When I recapped Martha Stewart: Apprentice for Television Without Pity last year, I needed a drink or five to drag my ass through every, painful episode. I finally started writing cocktails into my recaps so my readers could drink along at home. Now, USA Today reports that on prime time television “[c]ocktails have replaced coffee as pop culture’s elixir of choice.”
It’s a trend that might have started with Sex and the City’s ubiquitous Day-Glo cosmos, but, as the article cites, the liquor is flowing fast and free. Witness Grey’s Anatomy’s barfly surgeons, martinis on How I Met Your Mother, and the way that on Two and a Half Men Charlie Sheen’s character always seems to have something wet in his hand.
Melissa Caldwell, senior director of programs for Parents Television Council, is worried that this televised lush life is sending bad messages to the kids, “The shows that depict a lot of partying and drinking are airing early in the evening, and it’s very likely kids are watching them and perhaps not taking away messages about drinking responsibly,” she’s quoted as saying in The Times. It’s a worry, for sure, but one that could be aided by parents doing one very simple thing. TURN OFF THE TELEVISION! Man, for years my mother didn’t allow me and my sister to watch anything but PBS and you know what? We survived.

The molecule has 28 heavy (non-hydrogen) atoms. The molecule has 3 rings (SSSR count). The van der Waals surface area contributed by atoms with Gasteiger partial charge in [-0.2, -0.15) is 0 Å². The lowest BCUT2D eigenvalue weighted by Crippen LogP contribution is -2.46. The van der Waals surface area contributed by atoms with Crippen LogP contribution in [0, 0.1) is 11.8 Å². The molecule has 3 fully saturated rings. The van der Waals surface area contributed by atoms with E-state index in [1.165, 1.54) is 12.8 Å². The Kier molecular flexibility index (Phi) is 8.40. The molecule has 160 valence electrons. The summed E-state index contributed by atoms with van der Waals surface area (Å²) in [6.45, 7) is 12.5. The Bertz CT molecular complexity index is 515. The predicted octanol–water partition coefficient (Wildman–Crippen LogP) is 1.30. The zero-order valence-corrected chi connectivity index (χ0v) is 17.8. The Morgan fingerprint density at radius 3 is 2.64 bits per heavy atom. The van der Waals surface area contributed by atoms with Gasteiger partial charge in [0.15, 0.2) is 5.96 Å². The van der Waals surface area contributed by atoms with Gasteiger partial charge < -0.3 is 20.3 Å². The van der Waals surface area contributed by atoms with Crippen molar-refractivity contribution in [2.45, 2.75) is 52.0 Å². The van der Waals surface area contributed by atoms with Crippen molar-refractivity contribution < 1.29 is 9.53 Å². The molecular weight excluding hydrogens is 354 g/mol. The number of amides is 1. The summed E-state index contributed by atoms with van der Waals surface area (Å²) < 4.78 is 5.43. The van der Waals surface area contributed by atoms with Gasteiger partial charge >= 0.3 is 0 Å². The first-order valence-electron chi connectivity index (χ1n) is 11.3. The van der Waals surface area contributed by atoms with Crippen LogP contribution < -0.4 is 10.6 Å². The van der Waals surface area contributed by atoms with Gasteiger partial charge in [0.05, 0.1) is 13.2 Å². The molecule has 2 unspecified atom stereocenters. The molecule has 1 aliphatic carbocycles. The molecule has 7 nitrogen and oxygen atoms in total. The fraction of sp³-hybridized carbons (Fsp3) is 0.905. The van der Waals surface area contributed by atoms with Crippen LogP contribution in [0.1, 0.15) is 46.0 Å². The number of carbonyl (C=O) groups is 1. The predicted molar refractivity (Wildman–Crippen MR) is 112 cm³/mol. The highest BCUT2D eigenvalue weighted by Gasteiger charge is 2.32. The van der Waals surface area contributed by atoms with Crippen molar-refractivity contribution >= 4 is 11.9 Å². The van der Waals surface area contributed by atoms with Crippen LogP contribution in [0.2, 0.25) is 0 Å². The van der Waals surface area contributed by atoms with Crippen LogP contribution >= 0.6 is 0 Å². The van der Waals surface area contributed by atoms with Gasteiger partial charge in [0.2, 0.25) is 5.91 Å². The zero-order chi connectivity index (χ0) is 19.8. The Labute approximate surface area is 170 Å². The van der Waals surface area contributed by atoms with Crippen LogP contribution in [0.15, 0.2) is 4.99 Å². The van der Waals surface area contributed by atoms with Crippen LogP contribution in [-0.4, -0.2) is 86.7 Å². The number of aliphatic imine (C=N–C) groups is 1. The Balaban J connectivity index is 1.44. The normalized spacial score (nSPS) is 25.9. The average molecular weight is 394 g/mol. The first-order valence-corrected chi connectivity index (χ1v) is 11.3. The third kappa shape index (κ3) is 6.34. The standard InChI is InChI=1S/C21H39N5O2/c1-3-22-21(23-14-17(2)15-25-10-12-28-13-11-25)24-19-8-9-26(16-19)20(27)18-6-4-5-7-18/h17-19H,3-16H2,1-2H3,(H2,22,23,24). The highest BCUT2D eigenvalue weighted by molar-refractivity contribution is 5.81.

Some interesting stats from the article:
“Wine and distilled spirits commanded 48.4% of the alcoholic beverage market in 2005, up from 44% in 1999, according to the Distilled Spirits Council. Meanwhile, beer slipped to 51.6% from 56%...Still, spirits brands spent $96 million on TV in 2005, up 48% from the previous year. Most of those spots air on local TV and cable late-night shows. The major broadcast networks won’t run most ads for distilled spirits.”
And why would they need to? Even if I never see a hooch ad, Project Runway contestant Vincent Libretti makes me reach for the bottle. You can’t buy that sort of placement.